“April is National Poetry Month. What better way to celebrate than with the Thursday Poets! Watch for us every Thursday as we offer poems and insights that help connect us to the community and beyond.”
Out of Silence
Bob Dylan famously said, “Anything I can sing, I call a song. Anything I can’t sing, I call a poem” I beg to differ. Sorry, Bob! All poems sing and contain music. Rhythm and beat is the lifeblood of poetry.
All poetry originated in oral performances with musical accompaniment. Ancient bards like Homer used repetition, rhyme, and epithets so that listeners could follow their epic tales. Scholars have even figured out how to reconstruct the sound of ancient Greek compositions. You can listen to it here. Isn’t that eerie?
In my house, my husband plays his guitar and sings on one side of the house. I cannot be near his twanging riffs. I cannot filter out his noise. It interrupts my train of thought. To find my flow, I am forced to sequester myself behind closed doors. There, through deep listening, I begin to hear the beat and rhythm of words and phrases, the stirring of poetry. The iamb, a poetry measure, is da-DUM and has been called “a breathful of heartbeats” because it is the sound of the human heart. So, though it was born in silence, all of life, all of poetry, begins with music. A poem contains music (in rhyme, rhythm, repetition, aural and visual patterns strung in artful arrangements) and so poems can always be sung.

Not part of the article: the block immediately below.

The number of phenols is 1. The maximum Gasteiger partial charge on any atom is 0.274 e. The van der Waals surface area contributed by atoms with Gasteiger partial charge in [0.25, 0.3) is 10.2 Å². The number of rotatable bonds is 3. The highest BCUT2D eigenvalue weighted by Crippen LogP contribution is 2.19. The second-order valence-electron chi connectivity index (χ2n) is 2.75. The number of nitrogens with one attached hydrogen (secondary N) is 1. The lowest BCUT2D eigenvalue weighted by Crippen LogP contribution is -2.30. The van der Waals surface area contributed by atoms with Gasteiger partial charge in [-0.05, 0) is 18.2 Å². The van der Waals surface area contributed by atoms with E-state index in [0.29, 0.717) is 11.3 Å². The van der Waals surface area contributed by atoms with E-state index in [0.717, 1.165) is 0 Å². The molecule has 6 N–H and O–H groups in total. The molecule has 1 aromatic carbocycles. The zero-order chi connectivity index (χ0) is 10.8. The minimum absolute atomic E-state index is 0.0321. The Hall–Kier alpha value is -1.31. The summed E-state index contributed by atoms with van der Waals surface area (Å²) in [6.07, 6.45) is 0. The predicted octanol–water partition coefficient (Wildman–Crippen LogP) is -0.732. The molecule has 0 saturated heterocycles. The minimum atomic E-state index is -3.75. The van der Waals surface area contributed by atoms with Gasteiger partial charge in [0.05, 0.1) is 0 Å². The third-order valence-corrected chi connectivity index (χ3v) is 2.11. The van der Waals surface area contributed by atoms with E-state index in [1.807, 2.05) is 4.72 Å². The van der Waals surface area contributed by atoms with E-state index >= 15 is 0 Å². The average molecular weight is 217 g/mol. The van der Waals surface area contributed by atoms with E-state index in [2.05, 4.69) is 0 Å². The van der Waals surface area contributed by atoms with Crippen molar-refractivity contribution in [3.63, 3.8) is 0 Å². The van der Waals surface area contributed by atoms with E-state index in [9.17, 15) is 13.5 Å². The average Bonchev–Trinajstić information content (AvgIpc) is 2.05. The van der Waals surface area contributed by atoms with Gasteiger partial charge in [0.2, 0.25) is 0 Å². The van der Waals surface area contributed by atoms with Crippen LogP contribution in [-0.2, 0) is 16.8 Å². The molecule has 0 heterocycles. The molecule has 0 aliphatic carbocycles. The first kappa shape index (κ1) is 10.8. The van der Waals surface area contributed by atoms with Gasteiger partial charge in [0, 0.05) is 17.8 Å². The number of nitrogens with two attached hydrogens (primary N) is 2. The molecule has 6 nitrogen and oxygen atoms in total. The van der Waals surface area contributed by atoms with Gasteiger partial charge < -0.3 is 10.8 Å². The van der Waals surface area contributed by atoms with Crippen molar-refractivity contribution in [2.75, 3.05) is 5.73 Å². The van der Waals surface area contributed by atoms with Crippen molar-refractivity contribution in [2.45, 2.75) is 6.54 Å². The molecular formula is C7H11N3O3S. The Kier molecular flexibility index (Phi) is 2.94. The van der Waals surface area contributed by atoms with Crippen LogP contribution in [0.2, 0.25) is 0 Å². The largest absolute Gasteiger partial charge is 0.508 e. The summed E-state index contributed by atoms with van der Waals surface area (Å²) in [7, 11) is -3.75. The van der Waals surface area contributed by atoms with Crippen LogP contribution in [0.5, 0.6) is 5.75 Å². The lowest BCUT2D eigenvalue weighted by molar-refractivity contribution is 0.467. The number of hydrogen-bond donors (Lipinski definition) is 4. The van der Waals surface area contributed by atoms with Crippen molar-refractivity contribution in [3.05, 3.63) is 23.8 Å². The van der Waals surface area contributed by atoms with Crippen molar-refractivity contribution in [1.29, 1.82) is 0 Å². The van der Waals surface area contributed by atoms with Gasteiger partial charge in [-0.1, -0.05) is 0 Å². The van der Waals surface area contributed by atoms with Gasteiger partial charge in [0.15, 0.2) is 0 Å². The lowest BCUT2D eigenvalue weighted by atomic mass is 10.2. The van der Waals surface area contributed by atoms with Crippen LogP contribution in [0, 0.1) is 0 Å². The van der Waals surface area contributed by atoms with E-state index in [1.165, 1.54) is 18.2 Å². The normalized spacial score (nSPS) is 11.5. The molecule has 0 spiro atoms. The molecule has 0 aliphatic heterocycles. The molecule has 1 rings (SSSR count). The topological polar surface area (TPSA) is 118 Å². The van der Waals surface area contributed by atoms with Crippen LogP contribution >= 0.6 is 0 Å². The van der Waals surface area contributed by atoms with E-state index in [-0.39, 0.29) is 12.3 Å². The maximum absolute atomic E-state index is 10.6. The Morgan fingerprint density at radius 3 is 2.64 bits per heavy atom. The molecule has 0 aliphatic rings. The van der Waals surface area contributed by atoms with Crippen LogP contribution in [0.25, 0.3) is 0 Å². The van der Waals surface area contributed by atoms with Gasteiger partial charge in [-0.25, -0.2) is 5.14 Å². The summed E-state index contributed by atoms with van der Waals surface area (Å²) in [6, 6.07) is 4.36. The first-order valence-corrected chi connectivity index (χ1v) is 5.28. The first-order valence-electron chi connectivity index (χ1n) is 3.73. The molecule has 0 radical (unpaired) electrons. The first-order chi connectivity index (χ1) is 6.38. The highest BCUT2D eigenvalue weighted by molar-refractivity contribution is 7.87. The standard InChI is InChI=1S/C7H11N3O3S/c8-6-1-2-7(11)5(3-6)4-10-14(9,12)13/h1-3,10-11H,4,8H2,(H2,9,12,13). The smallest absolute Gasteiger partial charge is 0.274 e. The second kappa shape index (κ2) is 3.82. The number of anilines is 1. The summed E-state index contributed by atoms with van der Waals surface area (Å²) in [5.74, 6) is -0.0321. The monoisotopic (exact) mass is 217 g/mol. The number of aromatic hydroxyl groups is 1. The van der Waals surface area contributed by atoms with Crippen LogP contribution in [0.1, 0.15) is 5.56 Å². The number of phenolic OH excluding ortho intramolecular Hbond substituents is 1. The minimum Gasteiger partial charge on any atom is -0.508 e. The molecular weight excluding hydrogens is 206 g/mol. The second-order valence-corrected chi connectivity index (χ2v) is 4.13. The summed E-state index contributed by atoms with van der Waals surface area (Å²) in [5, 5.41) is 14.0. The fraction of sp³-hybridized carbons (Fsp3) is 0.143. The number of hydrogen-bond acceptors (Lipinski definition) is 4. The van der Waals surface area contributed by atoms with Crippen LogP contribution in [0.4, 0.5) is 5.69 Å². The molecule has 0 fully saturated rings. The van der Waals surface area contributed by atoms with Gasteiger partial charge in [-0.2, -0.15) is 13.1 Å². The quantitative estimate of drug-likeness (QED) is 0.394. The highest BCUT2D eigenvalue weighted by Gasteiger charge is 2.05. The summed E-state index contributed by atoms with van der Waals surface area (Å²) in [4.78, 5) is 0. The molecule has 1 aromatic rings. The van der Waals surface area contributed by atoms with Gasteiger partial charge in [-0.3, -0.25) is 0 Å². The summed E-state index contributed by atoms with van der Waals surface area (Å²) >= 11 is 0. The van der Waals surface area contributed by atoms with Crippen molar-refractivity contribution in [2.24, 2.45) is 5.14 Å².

Even a short poem like We Real Cool by Gwendolyn Brooks sounds like finger snapping. Her short sentences and two-line stanzas create a lot of white space on the page to indicate silence, or caesura. As Claude Debussy said and Miles Davis made famous, “Music is the space between the notes.” That silence allows the sounds to resonate and become music.
We each have something that makes us see the world in all its nuanced layers, that helps us feel most alive, that speaks to us. My husband loves Roots and Americana. For one of my friends, it’s time alone in the kitchen whipping together delicious ingredients. For another, it’s a fight for cleaner water and air. For my dad, it was a love of Civil War history.
Words are my plaything, my clay. Poetry is how I make sense of the world and how I learn what I think. And it is only in silence that I can will these words to rise to the surface. Poetry is my music, my thing that makes me sing. What is yours?
Elisabeth Weiss Horowitz: Teaches writing at Salem State University in Salem, MA. She’s taught poetry in preschools, prisons, and nursing homes, as well as to the intellectually disabled. She’s worked in the editorial department at Harper & Row in New York and has an MFA from The University of Iowa Writers Workshop. She’s published poems in London’s Poetry Review, Porch, Crazyhorse, the Birmingham Poetry Review, the Paterson Literary Review and many other journals. Lis won the Talking Writing Hybrid Poetry Prize for 2016 and was a runner up in the 2013 Boston Review poetry contest. Her chapbook, The Caretaker’s Lament, was published by Finishing Line Press in 2016.
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